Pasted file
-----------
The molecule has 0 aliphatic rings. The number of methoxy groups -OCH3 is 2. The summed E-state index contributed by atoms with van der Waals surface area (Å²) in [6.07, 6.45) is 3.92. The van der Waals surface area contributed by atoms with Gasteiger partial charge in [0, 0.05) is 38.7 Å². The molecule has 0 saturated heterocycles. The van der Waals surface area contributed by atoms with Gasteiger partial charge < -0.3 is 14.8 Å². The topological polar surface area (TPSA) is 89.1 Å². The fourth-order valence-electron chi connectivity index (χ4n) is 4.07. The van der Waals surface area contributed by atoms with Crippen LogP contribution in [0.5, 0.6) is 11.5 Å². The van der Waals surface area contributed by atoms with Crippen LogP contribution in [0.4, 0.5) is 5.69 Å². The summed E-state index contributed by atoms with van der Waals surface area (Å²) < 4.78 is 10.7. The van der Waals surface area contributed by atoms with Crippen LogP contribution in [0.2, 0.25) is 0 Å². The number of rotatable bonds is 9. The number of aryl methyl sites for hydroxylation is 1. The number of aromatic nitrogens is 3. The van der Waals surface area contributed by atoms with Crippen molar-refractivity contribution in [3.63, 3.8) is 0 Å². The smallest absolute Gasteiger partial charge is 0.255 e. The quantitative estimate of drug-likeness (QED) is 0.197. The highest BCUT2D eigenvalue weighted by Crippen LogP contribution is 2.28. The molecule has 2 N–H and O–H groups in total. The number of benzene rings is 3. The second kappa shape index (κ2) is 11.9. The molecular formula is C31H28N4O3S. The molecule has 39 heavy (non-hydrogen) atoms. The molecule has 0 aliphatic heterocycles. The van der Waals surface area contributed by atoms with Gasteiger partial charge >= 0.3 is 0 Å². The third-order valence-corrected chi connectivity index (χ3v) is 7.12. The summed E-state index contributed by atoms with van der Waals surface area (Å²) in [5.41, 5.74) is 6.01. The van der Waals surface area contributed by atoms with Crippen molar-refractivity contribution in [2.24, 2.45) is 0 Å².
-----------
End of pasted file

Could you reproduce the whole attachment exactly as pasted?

The molecule has 0 aliphatic rings. The number of methoxy groups -OCH3 is 2. The summed E-state index contributed by atoms with van der Waals surface area (Å²) in [6.07, 6.45) is 3.92. The van der Waals surface area contributed by atoms with Gasteiger partial charge in [0, 0.05) is 38.7 Å². The molecule has 0 saturated heterocycles. The van der Waals surface area contributed by atoms with Gasteiger partial charge < -0.3 is 14.8 Å². The topological polar surface area (TPSA) is 89.1 Å². The fourth-order valence-electron chi connectivity index (χ4n) is 4.07. The van der Waals surface area contributed by atoms with Crippen LogP contribution in [0.5, 0.6) is 11.5 Å². The van der Waals surface area contributed by atoms with Crippen LogP contribution in [0.4, 0.5) is 5.69 Å². The summed E-state index contributed by atoms with van der Waals surface area (Å²) < 4.78 is 10.7. The van der Waals surface area contributed by atoms with Crippen LogP contribution in [0.2, 0.25) is 0 Å². The number of rotatable bonds is 9. The number of aryl methyl sites for hydroxylation is 1. The number of aromatic nitrogens is 3. The van der Waals surface area contributed by atoms with Crippen molar-refractivity contribution in [3.63, 3.8) is 0 Å². The smallest absolute Gasteiger partial charge is 0.255 e. The quantitative estimate of drug-likeness (QED) is 0.197. The highest BCUT2D eigenvalue weighted by Crippen LogP contribution is 2.28. The molecule has 2 N–H and O–H groups in total. The number of benzene rings is 3. The second kappa shape index (κ2) is 11.9. The molecular formula is C31H28N4O3S. The molecule has 39 heavy (non-hydrogen) atoms. The molecule has 0 aliphatic heterocycles. The van der Waals surface area contributed by atoms with Gasteiger partial charge >= 0.3 is 0 Å². The third-order valence-corrected chi connectivity index (χ3v) is 7.12. The summed E-state index contributed by atoms with van der Waals surface area (Å²) in [5.41, 5.74) is 6.01. The van der Waals surface area contributed by atoms with Crippen molar-refractivity contribution in [2.24, 2.45) is 0 Å².